yikes quasar!! i would be freaking out that once your kids get old enough to understand they'll hear your dad mention their "daddy" and have them asking all kinds of unnecessary questions. i don't know what your plans are for explaining your family dynamics but you might want to get prepared sooner rather than later. when ds1 hit 2 his vocabulary and understanding of words increased exponentially and now we find ourselves having to spell words so he doesn't figure out what we are saying.

post #9 of 11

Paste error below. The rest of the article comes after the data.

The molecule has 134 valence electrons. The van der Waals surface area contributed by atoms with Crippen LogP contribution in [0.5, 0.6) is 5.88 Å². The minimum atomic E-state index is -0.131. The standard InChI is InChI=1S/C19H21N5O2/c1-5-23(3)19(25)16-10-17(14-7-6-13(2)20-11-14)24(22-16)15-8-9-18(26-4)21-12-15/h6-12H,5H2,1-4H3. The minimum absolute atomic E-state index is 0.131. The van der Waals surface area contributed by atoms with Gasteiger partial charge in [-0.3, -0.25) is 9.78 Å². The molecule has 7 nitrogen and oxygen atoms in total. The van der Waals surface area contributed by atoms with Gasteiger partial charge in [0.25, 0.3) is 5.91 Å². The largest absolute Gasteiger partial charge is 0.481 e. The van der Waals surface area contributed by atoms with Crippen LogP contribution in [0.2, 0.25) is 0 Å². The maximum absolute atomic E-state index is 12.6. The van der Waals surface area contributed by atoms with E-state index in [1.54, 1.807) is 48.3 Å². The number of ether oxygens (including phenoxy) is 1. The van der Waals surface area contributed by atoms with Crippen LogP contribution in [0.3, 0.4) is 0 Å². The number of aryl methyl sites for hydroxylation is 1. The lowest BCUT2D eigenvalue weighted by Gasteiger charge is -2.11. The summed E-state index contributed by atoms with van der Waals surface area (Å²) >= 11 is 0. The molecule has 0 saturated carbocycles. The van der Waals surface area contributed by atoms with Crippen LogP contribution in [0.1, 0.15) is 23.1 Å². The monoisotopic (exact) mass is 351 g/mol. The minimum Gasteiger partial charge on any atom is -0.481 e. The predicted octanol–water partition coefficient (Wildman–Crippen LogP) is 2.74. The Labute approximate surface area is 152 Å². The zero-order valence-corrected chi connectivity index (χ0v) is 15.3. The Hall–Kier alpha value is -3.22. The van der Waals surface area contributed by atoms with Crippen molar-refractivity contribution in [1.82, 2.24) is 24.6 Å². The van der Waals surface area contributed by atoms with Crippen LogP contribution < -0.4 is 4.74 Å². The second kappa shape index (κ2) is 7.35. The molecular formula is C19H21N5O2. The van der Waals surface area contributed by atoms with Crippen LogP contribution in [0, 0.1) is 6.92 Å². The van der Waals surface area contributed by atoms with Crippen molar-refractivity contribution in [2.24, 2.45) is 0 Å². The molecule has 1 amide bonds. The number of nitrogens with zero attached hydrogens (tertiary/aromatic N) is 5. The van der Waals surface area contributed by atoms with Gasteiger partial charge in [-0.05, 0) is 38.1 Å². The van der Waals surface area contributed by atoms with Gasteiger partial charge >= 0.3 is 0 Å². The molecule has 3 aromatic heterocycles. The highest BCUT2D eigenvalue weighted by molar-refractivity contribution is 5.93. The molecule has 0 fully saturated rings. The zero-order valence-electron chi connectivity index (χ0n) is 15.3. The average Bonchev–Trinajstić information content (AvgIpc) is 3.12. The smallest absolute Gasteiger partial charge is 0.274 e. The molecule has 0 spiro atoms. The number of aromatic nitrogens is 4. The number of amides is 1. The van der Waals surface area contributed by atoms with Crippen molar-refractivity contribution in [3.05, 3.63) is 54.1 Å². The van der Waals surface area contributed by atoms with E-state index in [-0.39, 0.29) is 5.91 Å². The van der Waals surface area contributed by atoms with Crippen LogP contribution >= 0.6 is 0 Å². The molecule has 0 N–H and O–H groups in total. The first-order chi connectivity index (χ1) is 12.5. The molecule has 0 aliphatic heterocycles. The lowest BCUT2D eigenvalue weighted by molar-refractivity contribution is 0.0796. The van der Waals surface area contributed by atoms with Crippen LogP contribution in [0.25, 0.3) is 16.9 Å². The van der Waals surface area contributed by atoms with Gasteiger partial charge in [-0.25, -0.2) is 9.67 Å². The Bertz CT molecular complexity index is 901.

We have a kd and have the same approach as indigoscot with our kids, and it's worked well so far (they are 7 and almost 1 1/2). No dad language tolerated--I just become pedantic, and really, people don't want to hear a patient-yet-insistent spiel everytime they bring it up, so I've found that they do stop once they realize a lecture is coming *every single time.* But really, I wouldn't let any of that (dating, dad, etc.) stuff go without comment--pleasant but firm. There's a lot of education that needs to happen, and as we see here that there are major differences in approach even among queer families, how would someone know how to verbalize the unfamiliar-to-them topic without being told? And perhaps reminded (and perhaps repeatedly..)